The shift to net exports is the dramatic result of an unprecedented boom in American oil production, with thousands of wells pumping from the Permian region of Texas and New Mexico to the Bakken in North Dakota to the Marcellus in Pennsylvania.
While the country has been heading in that direction for years, this week’s dramatic shift came as data showed a sharp drop in imports and a jump in exports to a record high. Given the volatility in weekly data, the U.S. will likely remain a small net importer most of the time.
“We are becoming the dominant energy power in the world,” said Michael Lynch, president of Strategic Energy & Economic Research. “But, because the change is gradual over time, I don’t think it’s going to cause a huge revolution, but you do have to think that OPEC is going to have to take that into account when they think about cutting.”
It feels like yesterday when we first started talking about unconventional gas, and later oil, as being gamechangers for the energy sector. Looking back at the archives it was 12 years ago. The shift in US production from what looked like terminal decline to virtual energy independence is something the market is still coming to terms with.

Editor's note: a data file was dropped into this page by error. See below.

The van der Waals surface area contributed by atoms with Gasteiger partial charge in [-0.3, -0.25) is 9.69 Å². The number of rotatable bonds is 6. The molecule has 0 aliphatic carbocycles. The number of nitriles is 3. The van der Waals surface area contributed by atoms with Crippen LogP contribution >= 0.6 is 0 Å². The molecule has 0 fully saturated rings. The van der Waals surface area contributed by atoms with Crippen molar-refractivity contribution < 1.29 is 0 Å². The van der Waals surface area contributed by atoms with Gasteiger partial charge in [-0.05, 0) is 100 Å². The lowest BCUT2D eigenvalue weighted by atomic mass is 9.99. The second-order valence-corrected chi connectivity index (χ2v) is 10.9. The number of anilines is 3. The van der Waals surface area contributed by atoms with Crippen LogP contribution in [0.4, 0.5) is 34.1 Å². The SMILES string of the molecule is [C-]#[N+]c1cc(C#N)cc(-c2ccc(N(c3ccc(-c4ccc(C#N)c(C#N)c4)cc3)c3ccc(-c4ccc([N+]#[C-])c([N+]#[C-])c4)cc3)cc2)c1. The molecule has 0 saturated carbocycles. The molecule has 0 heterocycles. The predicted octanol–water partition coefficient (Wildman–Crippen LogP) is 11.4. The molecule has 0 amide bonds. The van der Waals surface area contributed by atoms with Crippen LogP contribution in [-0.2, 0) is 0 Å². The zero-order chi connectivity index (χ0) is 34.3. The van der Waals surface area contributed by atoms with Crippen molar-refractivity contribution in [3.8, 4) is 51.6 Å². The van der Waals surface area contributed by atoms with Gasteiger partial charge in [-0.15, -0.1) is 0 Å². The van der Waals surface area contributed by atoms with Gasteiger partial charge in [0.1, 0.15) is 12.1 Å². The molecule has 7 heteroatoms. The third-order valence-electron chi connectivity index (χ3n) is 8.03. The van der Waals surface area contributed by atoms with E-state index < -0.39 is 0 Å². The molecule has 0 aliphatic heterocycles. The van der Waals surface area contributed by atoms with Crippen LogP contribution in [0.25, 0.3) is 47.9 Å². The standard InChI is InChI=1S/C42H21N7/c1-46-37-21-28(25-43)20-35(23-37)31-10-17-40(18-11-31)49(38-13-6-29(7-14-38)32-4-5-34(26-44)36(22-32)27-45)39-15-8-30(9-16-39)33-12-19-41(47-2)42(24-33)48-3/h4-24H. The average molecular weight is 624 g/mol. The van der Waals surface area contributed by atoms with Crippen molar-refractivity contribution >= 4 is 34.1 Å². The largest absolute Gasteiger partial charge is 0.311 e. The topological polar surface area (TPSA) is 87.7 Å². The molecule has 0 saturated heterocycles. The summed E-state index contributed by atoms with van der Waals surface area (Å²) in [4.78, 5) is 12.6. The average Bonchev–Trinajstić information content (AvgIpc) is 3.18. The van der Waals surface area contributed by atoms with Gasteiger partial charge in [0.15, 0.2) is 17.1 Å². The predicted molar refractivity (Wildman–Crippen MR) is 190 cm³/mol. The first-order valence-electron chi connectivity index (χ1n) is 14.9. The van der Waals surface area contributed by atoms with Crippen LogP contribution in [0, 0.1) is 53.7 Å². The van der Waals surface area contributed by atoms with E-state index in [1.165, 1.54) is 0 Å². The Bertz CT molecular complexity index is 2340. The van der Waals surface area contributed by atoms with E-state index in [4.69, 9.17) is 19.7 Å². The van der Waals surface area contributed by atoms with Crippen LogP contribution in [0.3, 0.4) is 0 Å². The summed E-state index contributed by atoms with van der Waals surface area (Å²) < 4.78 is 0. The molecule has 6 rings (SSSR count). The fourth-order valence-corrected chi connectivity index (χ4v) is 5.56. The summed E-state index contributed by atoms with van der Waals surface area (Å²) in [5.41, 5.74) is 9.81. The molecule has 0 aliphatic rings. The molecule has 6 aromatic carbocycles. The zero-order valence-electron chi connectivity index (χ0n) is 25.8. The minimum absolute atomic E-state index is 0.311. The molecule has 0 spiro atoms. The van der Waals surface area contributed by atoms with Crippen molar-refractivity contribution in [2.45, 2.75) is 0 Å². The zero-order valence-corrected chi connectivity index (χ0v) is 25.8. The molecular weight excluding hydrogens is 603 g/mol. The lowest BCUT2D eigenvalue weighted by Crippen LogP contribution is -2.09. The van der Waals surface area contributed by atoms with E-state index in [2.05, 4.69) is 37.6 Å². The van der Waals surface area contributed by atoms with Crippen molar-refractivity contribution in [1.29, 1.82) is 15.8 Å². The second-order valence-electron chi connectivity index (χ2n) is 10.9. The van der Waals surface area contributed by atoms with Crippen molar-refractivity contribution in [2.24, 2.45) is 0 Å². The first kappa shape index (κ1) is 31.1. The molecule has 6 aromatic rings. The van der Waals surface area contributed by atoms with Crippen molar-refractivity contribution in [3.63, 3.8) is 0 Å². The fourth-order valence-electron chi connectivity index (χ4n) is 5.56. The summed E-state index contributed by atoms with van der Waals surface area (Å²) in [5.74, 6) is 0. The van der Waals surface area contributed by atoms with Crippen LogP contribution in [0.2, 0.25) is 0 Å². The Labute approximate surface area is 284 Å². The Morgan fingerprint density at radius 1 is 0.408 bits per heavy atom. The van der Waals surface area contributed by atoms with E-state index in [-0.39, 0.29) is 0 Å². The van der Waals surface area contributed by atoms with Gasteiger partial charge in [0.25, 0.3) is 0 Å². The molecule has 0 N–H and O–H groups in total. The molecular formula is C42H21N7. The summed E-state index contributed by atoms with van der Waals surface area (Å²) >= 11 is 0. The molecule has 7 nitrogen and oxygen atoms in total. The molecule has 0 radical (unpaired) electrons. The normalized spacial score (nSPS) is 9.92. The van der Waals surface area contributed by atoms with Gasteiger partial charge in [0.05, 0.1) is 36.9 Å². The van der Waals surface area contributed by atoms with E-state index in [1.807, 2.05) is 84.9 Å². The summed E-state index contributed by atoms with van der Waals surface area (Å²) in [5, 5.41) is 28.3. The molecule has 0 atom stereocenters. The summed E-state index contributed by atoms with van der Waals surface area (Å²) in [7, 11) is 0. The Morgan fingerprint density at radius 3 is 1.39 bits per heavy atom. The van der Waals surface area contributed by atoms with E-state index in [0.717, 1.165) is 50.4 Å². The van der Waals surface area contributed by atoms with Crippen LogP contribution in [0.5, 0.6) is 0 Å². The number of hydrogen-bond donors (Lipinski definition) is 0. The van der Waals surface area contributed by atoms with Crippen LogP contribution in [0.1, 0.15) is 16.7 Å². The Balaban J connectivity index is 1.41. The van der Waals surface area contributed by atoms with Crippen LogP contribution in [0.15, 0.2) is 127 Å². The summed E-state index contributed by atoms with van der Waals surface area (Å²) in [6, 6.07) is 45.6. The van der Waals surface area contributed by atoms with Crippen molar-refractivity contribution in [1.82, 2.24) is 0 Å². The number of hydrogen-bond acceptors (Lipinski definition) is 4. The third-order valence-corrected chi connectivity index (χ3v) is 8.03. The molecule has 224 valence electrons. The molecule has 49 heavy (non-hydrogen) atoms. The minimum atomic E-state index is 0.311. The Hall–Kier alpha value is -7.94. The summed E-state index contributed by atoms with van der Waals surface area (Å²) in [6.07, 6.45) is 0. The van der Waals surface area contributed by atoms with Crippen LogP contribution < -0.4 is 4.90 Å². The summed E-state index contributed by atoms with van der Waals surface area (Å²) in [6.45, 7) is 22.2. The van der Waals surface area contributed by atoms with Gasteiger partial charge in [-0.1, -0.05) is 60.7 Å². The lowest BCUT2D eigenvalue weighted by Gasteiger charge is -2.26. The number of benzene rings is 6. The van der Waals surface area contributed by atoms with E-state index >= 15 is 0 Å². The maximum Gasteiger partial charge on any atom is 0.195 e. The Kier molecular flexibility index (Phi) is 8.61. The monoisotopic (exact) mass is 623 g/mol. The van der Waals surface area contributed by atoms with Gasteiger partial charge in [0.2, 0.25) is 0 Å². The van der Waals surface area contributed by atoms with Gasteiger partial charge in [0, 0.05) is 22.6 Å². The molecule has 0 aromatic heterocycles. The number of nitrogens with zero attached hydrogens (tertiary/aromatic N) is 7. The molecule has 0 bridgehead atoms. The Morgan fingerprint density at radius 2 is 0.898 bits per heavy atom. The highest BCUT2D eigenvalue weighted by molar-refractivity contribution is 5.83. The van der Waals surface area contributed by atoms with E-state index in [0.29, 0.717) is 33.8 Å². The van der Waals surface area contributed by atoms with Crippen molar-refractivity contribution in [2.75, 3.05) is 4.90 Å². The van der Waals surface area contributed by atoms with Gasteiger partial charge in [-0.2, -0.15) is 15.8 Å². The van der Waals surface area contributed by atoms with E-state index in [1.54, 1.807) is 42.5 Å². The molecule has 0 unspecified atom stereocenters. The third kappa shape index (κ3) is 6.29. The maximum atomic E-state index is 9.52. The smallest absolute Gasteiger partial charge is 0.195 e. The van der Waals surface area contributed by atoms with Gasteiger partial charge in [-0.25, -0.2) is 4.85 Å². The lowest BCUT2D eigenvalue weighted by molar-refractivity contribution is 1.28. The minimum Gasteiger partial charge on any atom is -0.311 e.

Lopping hundreds of billions off of what the USA was previously spending on imports is a significant move in the balance of trade and represents a major shift in the financial outlook for the country. When we consider the fact that electric vehicles are going to be making greater in roads into the transportation market, particularly from the early 2020s the net domestic oil demand is likely to deteriorate further.
The big question is what the marginal cost of production is for the global market today. The USA can produce relatively comfortably at a West Texas Intermediate price of around $60 but some producers will be inhibited by prices at $50 and more at prices below that.
Meanwhile there are a lot of OPEC producers that need prices in excess of $60 to even begin to meet their budgetary commitments. Alberta’s decision to remove 385,000 barrels from production earlier this week is a much bigger news story than OPEC’s announcement today because Canada is a relatively high cost producer that risks being shut out of the market during times of stress.
It now looks likely crude oil will unwind its oversold condition relative to the trend mean.
The stock market appears to need more convincing. Royal Dutch Shell for example is testing the region of its almost three-year progression of higher reaction lows but needs to sustain a move back above the trend mean to confirm more than short-term steadying.